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    #1

    Which equipment for young Talents?

    Maybe someone knows what material young talented Asians like the matsuhimas use at the age of 8-10 when they are growing up? Or other talented children from other countries. Which racket and which rubbers?


    I would be very interested in what you play, because the strength of age is not yet available for very fast material ...?

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    #2
    Quote Originally Posted by Mannomann
    Maybe someone knows what material young talented Asians like the matsuhimas use at the age of 8-10 when they are growing up? Or other talented children from other countries. Which racket and which rubbers?


    I would be very interested in what you play, because the strength of age is not yet available for very fast material ...?

    There are some 12 year old young talents at our club who play and win against other kids of the same age on the top 10 country level (Russia that is). They all use Viscarias and Tenergy 05 or Tenergy 05fx and it works fine. They train 3 hours in the morning each workday and 2 times a day when they need to prepare for Russia's team championship or some other serious event.


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    #3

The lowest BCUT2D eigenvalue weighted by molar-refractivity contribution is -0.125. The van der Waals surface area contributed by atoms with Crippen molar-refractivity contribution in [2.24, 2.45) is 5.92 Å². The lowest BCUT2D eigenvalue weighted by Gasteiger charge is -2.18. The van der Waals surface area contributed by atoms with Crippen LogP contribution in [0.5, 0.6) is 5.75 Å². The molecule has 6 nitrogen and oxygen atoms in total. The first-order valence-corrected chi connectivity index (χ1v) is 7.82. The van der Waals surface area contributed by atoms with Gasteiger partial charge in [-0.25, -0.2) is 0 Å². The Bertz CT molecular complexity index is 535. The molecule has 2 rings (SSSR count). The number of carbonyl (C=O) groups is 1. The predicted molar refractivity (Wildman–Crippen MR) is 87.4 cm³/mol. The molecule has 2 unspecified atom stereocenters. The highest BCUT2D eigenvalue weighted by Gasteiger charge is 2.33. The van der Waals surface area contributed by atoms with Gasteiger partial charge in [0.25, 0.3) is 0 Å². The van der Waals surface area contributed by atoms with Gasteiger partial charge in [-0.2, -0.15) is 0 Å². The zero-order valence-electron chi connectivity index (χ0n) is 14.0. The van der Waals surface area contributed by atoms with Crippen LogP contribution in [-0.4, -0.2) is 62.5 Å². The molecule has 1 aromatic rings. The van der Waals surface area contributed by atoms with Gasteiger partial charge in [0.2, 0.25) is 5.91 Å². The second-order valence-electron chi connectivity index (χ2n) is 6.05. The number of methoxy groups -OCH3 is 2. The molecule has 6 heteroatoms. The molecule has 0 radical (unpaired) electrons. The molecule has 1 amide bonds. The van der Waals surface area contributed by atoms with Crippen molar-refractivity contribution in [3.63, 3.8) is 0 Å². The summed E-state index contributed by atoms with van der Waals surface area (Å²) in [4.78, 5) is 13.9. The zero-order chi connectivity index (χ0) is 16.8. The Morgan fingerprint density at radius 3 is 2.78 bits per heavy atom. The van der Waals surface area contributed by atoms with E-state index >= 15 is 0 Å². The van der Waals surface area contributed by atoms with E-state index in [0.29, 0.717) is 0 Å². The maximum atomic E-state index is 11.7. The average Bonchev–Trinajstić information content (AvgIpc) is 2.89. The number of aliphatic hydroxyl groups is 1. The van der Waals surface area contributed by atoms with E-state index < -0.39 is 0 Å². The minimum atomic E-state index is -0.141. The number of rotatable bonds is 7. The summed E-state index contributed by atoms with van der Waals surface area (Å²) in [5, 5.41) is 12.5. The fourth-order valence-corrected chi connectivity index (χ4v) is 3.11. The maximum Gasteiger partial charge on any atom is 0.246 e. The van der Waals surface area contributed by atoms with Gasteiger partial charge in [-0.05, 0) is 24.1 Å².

In china, young player use cheap wood with hurricane 3 boosted or other chinese rubber and after at 13/14 they uses viscaria with h3 blues sponge.

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    #4
    A lot of the talented kids use Timo Boll ALC or Innerforce ALC or ZLC with regular or FX Tenergy rubbers, not that it matters.

    Harimoto was using a Ai Fukuhara Pro ZLF with T64 2.1mm FH and T64 FX 1.9mm BH when he was 11 years old.

    You can see what some of the young Japanese Butterfly-sponsored players are using at the bottom of this page: https://www.butterfly.co.jp/players/

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    #5
    Okay that can be. But 12 is much older than 9-10 years. At the age of 9-10 do you also use Viscaria and Tenergy rubbers?

  6. mihalichtheone is offline
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    #6
    Quote Originally Posted by Mannomann
    Okay that can be. But 12 is much older than 9-10 years. At the age of 9-10 do you also use Viscaria and Tenergy rubbers?

    As thomas.pong pointed out, not that it really matters. Kids at that age are very flexible and can adjust to any kind of equipment really fast.

    IMO one shouldn't start with a rocket-fast equipment, but rather begin with 5ply-7ply all wood like Korbel/PG-7/etc. and then proceed to composite blades if needed.
    Same with rubbers, in China they use H3 to learn technique, in most countries you can use whatever ESN rubber is available and then switch to high end rubbers.

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    #7
    I can believe that Harimoto played this equipment when he was 11. He was already very advanced and strong. And at 11 he was almost a professional. but a viscaria, together with tenergy rubbers, is heavy in weight even for adults. can younger children handle it?

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    #8